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Why does my mobile phone perform better than my router?


The short answer: The reason for this is that some routers (even popular brands) have antiquated technology and hence lower performing features because the technological advancement for mobile phones far outpace the technology used in most routers




For those who wants more detail:

We occasionally receive questions from customers, who have purchased an LTE router, and are concerned to find the internet download speed of their LTE mobile phone outperforming the newly installed router. Although this situation is not desired, it can be understood in some cases.

Reasons for poor performance of the router is often related to less ideal implementation and configuration. Please the following FAQ articles for information about this:

  • I Connected My Router to An External Antenna, Now My Performance Is Worse? (click here)
  • Which Antenna Do I Use with My LTE Router? Omni Vs Directional Antenna? (click here)
  • How To Orientate a Directional LTE Antenna During Installation? (click here)

Implementation quirks on the router and its antennas are not the only reasons for better performance of a mobile phone, but one also needs to take note of the router hardware specifications and features. The reason for this is that some routers (even popular brands) have antiquated technology and hence lower performing features because the technological advancement for mobile phones far outpace the technology used in most routers. Some of the latest routers have technology and features that were used in mobile phones two to four years ago. One cannot blame the router provider as it boils down to the economies of scale. Some recent router releases are however quite impressive, but this is not representative of the ‘normal’ router available currently.

Mobile Phone performance versus Home Routers

Generally mobile phones are often seen to outperform Home Routers. There are several reasons for this, the following key elements being:

  • UE LTE Category Class (CAT) – LTE UE Category or User Equipment categories or classes are used to define the performance specifications of LTE devices and enables LTE base stations to be able to communicate effectively with them knowing their performance levels.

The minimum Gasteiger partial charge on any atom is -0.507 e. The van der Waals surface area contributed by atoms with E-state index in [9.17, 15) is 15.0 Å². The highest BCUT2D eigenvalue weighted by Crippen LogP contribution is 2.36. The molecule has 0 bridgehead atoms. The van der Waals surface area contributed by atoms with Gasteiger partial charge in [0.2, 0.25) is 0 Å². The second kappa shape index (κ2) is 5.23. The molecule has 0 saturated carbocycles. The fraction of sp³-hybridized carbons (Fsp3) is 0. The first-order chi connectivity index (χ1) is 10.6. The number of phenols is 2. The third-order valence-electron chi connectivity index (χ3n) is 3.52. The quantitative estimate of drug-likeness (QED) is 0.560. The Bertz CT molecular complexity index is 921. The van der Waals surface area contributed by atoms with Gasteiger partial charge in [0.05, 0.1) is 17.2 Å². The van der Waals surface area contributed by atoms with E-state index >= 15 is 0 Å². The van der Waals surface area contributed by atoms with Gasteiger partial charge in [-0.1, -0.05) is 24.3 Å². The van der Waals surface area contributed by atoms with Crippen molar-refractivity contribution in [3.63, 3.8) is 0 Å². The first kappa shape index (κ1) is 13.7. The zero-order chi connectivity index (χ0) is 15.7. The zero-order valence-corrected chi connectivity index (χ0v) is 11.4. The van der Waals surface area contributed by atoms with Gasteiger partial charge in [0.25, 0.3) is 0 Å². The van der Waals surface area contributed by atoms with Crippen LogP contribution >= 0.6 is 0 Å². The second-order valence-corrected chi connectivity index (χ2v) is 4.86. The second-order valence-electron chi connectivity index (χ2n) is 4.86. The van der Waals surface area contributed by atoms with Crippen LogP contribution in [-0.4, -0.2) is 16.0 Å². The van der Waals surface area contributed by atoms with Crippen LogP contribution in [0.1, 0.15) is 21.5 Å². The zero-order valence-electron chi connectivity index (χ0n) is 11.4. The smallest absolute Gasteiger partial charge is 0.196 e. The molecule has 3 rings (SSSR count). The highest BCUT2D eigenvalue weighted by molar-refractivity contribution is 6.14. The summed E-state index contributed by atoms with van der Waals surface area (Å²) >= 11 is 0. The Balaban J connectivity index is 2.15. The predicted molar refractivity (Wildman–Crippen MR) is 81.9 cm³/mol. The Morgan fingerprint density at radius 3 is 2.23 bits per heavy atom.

• Carrier Aggregation Bands – Carrier aggregation is a technique used in wireless communication to increase the data rate per user, whereby multiple frequency blocks (called component carriers) are assigned to the same user.
  • MiMo Antenna configuration – Spatial multiplexing requires MIMO antenna configuration. In spatial multiplexing, a high-rate signal is split into multiple lower-rate streams and each stream is transmitted from a different transmit antenna in the same frequency channel.

In general, Mobile Phones benefit from large economies of scale. Home Routers cannot benefit from the same economies of scale, and they tend to use older LTE Category class chipsets which do not have the same level of performance as the newer generations. This equates roughly to CAT 4/6 versus CAT 18/20/21. The Outdoor CPE example in the table utilising CAT 12 is a more expensive, higher performance device and it too will outperform the average Home Router running Cat4/6.

Below is a table comparing a range of mobile phones and their relative UE category classes. Home Routers are included in the table for comparison.


Even when using an antiquated technology router with less advanced hardware features (which is capable of lower throughput), the other benefits can be substantial. Implementing this router with excellent antennas (like Poynting antennas) offers different advantages such as connection stability due to the enhanced relative signal levels and offers some cushioning against network congestion – this is due to the higher Carrier to Interference Ratio (C/I) that enables the cellular base station to allocate more resources to the ‘better’ signal. I.e. the router with external antenna will be advantaged when the capacity of the base station becomes congested as the network starts to limit or block UEs with poorer C/I. Note that routers, CPEs or mobile phone are collectively referred to as the User Equipment (UE).

To understand the effect of C/I on the network and the UE, please see: Webinar 4: Taking Fixed Wireless Access (FWA) from bits to Bytes.

In summary, it is important to check the specifications of the UE beyond its LTE capability. If your mobile phone is CAT-18 capable, and you are prepared to pay for a similar grade router, then this will be ideal. However, the performance of a CAT-4 router cannot be compared to the abovementioned CAT-18 mobile phone but implementing an external Poynting antenna can enhance the situation for the user.

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